In 2011, Gallant’s team used a magnetic resonance imaging (MRI) scanner to show how computers can be trained to read the minds of those watching moving images. They built up a database of the activity in a key visual centre of the brain as three fellow researchers watched a compilation of Hollywood film trailer clips. Next the subjects watched a new set of clips. Based on the brain activity this generated, and the database created from the first phase of the experiment, the computer was asked to select segments of 5,000 hours of randomly selected YouTube clips that best matched the second sequence of clips. The results, although blurry, were recognisable as copies of the originals, and demonstrated for the first time the ability to decode moving images from the brain.
A related advance came in April this year when Japanese scientists led by Yukiyasu Kamitani, of the ATR Computational Neuroscience Laboratories in Kyoto, revealed they had made significant steps towards automated dream decoding. Three people had their brains scanned in a MRI machine while they slept. They were awoken when EEG signals indicated they had reached an early phase of sleep associated with dreaming. The researchers then asked them to describe their dreams, with the process being repeated until more than 200 reports had been collected for each person.
Kamitani’s group then chose 20 categories of objects and scenes based on the words that occurred most frequently in the descriptions. They selected photos representing each category, and scanned their volunteers’ brains while they looked at them. Comparing the scans taken while participants were awake with those while they were dreaming allowed the accurate prediction of dream content 60-70% of the time, depending on the individuals, the brain areas involved and different objects and scenes involved. It may not yet be a fully formed “dream decoder”, but it does show that direct decoding mental images is a possibility.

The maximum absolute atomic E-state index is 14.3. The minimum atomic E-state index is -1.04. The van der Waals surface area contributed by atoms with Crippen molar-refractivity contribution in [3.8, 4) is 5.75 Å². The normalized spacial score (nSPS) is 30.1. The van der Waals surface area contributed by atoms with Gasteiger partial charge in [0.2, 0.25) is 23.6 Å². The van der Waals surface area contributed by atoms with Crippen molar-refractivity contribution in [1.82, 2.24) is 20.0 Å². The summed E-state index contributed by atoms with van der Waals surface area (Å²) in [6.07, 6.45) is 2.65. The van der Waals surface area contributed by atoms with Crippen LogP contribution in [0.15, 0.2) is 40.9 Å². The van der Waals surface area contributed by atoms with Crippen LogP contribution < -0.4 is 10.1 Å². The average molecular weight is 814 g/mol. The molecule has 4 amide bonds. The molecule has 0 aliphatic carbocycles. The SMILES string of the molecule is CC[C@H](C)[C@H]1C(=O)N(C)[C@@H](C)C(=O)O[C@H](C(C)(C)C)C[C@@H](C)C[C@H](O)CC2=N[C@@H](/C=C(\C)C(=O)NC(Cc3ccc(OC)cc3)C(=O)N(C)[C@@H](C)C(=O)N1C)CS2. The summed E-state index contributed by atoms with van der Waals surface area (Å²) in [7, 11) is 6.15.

MRI scanners may be better at reading the brain than cheap EEG headsets, but that does not make them a practical or affordable solution for 3D printing. “As a giant three million dollar magnet, it is not something you would just wear around,” says Gallant.
Even if these issues can be overcome, there are other obstacles. Seeing an object and imagining one may not produce the same brain signals. On top of this individuals vary widely in their abilities to dream up designs from scratch, and in the level of detail they can imagine. “I have been doing 3D modelling since it began back in the 80s,” said Salt. “And the process is that you build something and then you move it about. You do not sit down and think, I have something absolutely finite in my head and that is what I am going to build.”
These challenges suggest the idea of 3D printing guided by fully formed mental images of users is, if not entirely farfetched, a long way from becoming reality. Combining sensors that can pick up human emotions with design software that can interpret and respond to them looks like the nearest we’re going to get to creating 3D objects from thought in the near future.
So Thinker Thing’s twig-like orange monster arm, as unsophisticated as it may appear at first glance, may one day be celebrated as marking the start of a new and exciting way of moulding the things around us. “It is really something magical to be there, sat without moving a limb, and watching the designs evolve into something that you were thinking about,” says Laskowsky.